➢ The threshold model requires further validation. Addressing the mechanisms activating an adaptive response and its kinetic is extremely important for neuroprotection. An adaptive response, in fact, could be preventively elicited to mitigate undesired off-target effects of medial approaches involving the use of radiation or to protect individuals in the case of a radiation environmental emergency. Studies to identify the specific signaling molecules translating radiation-induced damage into a concerted response are therefore essential.
➢ Is hormesis really happening? Our data on mitochondrial function and neurogenesis suggest that this might indeed be the case, and focused
experiments to test conclusively this possibility are inescapable. It will also be important to determine the specific doses and conditions eliciting putative hormesis.
➢ CEREBRAD analyzed molecular and cellular changes up to 24 weeks after irradiation. The presence of alterations at this time point strongly suggest that LD-IR might influence natural ageing and lays foundation for studies in aged mice. However, it is still unclear whether LD-IR could promote senescence and, eventually, in which neuronal cell type.
➢ The molecular and cellular findings are in high correlation with the observed cognitive deficits in pre- and neonatally irradiated mice. In particular, the defective cortical development that was observed together with a disturbed hippocampal neurogenesis nicely links to the decreased thickness of the prefrontal cortex at the long term. This thus urges for more experiments investigating higher cognitive functions related to the prefrontal cortex in irradiated animals.
➢ Are the observed early radiation-induced effects the only contributors to the persistent cognitive decline and inflammation? To address this matter, a wider investigation of different brain regions is desired, preferably accompanied by the use of transgenic animals deficient for certain brain developmental factors or cytokines.
➢ Our systems biology results require experimental validation. Is the identified signature specific and sufficient to reveal LD-IR exposure? The bioinformatics platform should be classified as an infrastructure to be expanded to include more experimental evidence. Additionally, further investment would be necessary to fully develop the usefulness of this tool for the community involved in radiation biology research, and to make it sustainable in the frame of CONCERT.
➢ Finally, future research need to focus on combining multiple agents to be more in line with our real life. Additionally, extrapolation of this research to specific diets to investigate life style would emphasize other elements of our modern society that might contribute to radiation risk estimate.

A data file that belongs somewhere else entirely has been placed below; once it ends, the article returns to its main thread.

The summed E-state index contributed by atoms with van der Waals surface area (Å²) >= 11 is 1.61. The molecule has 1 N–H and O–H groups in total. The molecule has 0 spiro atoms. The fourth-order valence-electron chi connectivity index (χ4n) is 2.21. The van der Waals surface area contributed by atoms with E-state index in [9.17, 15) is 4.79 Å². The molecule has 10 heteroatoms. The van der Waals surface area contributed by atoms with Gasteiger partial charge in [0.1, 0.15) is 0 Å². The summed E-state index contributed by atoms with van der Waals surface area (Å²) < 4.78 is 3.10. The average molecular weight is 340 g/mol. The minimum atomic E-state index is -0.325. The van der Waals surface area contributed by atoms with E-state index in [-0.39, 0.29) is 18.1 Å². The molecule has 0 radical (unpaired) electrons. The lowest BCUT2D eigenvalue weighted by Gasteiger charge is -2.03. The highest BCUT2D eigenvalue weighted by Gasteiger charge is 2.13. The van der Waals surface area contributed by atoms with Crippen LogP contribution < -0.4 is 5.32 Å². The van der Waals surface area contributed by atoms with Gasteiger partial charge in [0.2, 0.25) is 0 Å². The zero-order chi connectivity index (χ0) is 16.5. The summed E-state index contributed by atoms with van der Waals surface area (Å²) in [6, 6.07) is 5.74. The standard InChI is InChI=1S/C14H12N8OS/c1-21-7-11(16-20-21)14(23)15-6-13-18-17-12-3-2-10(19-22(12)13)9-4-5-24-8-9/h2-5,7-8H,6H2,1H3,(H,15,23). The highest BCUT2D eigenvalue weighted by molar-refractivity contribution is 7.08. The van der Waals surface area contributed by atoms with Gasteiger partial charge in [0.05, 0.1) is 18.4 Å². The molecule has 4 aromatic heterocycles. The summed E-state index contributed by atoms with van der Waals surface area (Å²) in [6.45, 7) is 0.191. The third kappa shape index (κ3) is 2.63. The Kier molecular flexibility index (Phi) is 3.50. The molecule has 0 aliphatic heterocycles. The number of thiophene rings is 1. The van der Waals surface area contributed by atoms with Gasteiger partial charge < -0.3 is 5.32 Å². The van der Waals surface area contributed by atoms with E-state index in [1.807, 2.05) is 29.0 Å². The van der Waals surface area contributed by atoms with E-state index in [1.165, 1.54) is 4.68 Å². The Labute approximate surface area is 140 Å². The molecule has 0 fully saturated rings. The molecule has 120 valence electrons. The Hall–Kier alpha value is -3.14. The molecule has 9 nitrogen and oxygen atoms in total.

In general, our results provide critical information for the EU citizens and highlight the importance of further experiments in the same line of research. Identifying neuropathological signs after LD-IR is particularly relevant when framed in the context of medical imaging, which relies on LD-IR for diagnostic purposes. Ensuring that such diagnostic procedures do not pose substantial neurological risks for the patients at later life stages therefore constitutes a fundamental public health issue. This issue becomes even more compelling when approached from the perspective of ageing, which has become an emergency in the EU and in the advanced economies in general. Indeed, in a society where life expectancy is steadily increasing, addressing the potential consequences of LD-IR exposure in young life on elders has a significant societal and
economic relevance. Moreover, we are obliged to inform the community about the additional risks of IR exposure when predisposed to other environmental toxicants, for example nicotine, which are often underestimated and which need our focused attention.
In conclusion, CEREBRAD generated solid evidence and paved the road for future studies in the field.
6. References

Buratovic, S., B. Stenerlow, A. Fredriksson, S. Sundell-Bergman, H. Viberg and P. Eriksson (2014). "Neonatal exposure to a moderate dose of ionizing radiation causes behavioural defects and altered levels of tau protein in mice." Neurotoxicology 45: 48-55.
Eriksson, P., C. Fischer and A. Fredriksson (2006). "Polybrominated diphenyl ethers, a group of brominated flame retardants, can interact with polychlorinated biphenyls in enhancing developmental neurobehavioral defects." Toxicol Sci 94(2): 302-309.
Eriksson, P., C. Fischer, B. Stenerlow, A. Fredriksson and S. Sundell-Bergman (2010). "Interaction of gamma-radiation and methyl mercury during a critical phase of neonatal brain development in mice exacerbates developmental neurobehavioural effects." Neurotoxicology 31(2): 223-229.
Fredriksson, A., M. Fredriksson and P. Eriksson (1993). "Neonatal exposure to paraquat or MPTP induces permanent changes in striatum dopamine and behavior in adult mice." Toxicol Appl Pharmacol 122(2): 258-264.
Liu, Y., S. Xiao, J. Liu, H. Zhou, Z. Liu, Y. Xin and W. Z. Suo (2010). "An experimental study of acute radiation-induced cognitive dysfunction in a young rat model." AJNR Am J Neuroradiol 31(2): 383-387.
Mao, X. W., J. O. Archambeau, L. Kubinova, S. Boyle, G. Petersen and R. Grove (2003). "Quantification of rat retinal growth and vascular population changes after single and split doses of proton irradiation: translational study using stereology methods." Radiat Res 160(1): 5-13.
Remler, M. P., W. H. Marcussen and J. Tiller-Borsich (1986). "The late effects of radiation on the blood brain barrier." Int J Radiat Oncol Biol Phys 12(11): 1965-1969.